In order to get where he wants to go, to establish that true religion, in great part, consists in holy affections, I think it is fair to say that Edwards is forced to considerably widen the scope of what ‘affection’ means. An affection is, after all, nothing more or less than an affect. In the text, there is a contrast between faith and sight, and references to love, and faith (or belief) and joy. Belief is obviously the key. Christians believe in one whom they do not see, and they love him, rejoicing in him with great joy. Their belief affects them in certain ways, for they feel intense love and joy, and perhaps publicly express these feelings. The joy that they feel is the expression of, perhaps a public expression of, being affected by what and who is believed and loved.

Faith and love are virtues, theological virtues, as they used to be called, the fruit of the regenerating and sanctifying work of the Holy Spirit: love, joy, peace, patience, kindness, goodness, faithfulness, gentleness, self-control. (Gal. 5 22-3) An overlapping list is also provided by Paul in Colossians. ‘Put on, then, as God’s chosen people, holy and beloved, compassion, kindness, humility, meekness, and patience, bearing with one another…forgiving each other....above all these put on love…’ (Col. 3. 12-4) Here we must remember that such virtues may lead to expressions of affection, in the sense of passions of emotions, but they may also be present, strongly present, in the absence of ‘sensible’ affection. The emotions or affections that express patience, or kindness, goodness, faithfulness, gentleness or self-control may be very varied, as varied as the circumstances in which they are called forth. One can easily conceive of situations in which , for example, kindness, is expressed in dogged determination. Think of a daughter whose life is consumed with the care of an invalid mother, or the behaviour of caring parents with an autistic child.

In fact, some of these virtues listed by Paul - kindness, faithfulness, gentleness, patience or self-control, seem to be the exact opposite of affections as Edwards would have us understand them, in which ‘the blood and animal spirits are sensibly altered’. They are, or similar to, what Edwards’s contemporary David Hume referred to as the ‘calm passions’. It may even seem that the Apostle is contrasting these virtues, the calm ones, with those that are often publicly expressed in an agitated way, for the lists we have noted have a distinctly 'calm' feel to them. A person may be affected by the work of the Holy Spirit, possessing his fruit, in ways that are focused and undemonstrative, which lead to restraint and constraint, which lead to the development of an undeviating routine. They need not be ‘raised’ as Edwards puts it. In his definition and his defence of affection and its place in true religion Edwards fails to remind us of this, but appropriates the term for his own political purposes. Putting the matter bluntly, his definition is an attempt to press the hysteria button.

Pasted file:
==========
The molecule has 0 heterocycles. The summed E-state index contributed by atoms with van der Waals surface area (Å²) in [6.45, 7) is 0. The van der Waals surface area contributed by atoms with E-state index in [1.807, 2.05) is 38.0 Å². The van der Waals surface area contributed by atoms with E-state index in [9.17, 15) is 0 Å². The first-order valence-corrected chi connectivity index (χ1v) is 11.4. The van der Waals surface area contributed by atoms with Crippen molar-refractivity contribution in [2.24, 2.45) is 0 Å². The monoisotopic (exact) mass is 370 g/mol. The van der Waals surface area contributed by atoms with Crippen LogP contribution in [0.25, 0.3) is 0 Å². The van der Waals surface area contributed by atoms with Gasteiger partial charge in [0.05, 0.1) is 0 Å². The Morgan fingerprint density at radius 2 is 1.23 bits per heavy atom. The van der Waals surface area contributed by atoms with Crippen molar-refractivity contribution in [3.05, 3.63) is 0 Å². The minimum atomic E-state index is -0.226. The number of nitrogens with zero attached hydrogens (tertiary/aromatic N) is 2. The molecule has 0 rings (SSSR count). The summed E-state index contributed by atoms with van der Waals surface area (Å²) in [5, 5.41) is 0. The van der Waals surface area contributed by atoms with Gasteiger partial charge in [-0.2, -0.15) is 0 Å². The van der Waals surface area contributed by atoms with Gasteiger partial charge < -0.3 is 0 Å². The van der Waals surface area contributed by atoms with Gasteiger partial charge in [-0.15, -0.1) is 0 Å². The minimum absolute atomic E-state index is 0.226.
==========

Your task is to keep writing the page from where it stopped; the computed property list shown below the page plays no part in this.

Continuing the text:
So when he writes of ‘the religious affections of love and joy’ (95) he is, I suggest, taking liberties with these central Christian virtues in order to advance his thesis. In telling us that ‘the affections are no other, than the more vigorous and sensible exercises of the inclinations and will of the soul’, he is equating vigour and sensibility with self-consciousness and exhibitionism. That is a mistake. Paul tells us that true virtue may consist in self-forgetfulness. It is impossibly hard to derive Edwards’s claims about true religion, that it in great part consists in holy affections, from Galatians 5 or Colossians 3 without requiring that every effect of the work of the Holy Spirit in the promotion of virtue is 'vigorous and sensible'. Had he taken these other passages of Paul as his text Edwards would have been forced to write a different book.

Vigor and sensibility are essential to Edwards’s basic idea of an affection. Having established, in a way that will be familiar to readers of his work The Freedom of the Will, that the inclination or will is moved by either pleasedness or aversion, he goes on to claim that there are degrees of such aversion or pleasedness, rising to such a height ‘till the soul comes to act vigorously and sensibly, and the actings of the soul are with that strength that (through the laws of the union which the Creator has fixed between soul and body) the motion of the blood and animal spirits begins to be sensibly altered; whence often time arises some bodily sensation, especially about the heart and vitals, that are the fountain of the fluids of the body…..and it is to be noted, that they are these more vigorous and sensible exercises of this faculty, that are called the affections’. (95-6) But Edwards cannot have it both ways. A holy affection cannot both be a vigorous and sensible affect in this sense and it also be the case that true religion consists in them, not at least according to Paul, or James.


The Religious Affections is an important book, but in my view it would be unwise to take its teaching on what true religion consists in very seriously. It is a book about the importance of emotion, expressed in a public, visible way, being the measure of true religion. Its significance lies in its influence upon the evolving character of Protestant evangelicalism, as a phenomenon that identified itself (as David Bebbington has pointed out) partly by activism and conversionism: revivalism, massed choirs, large gatherings of people, the penitent bench, the centrality of the public testimony, and so on. Edwards’s Protestantism was of an older kind, but it nevertheless contained elements which, in other hands, contributed to developing the distinctive features of modern evangelicalism.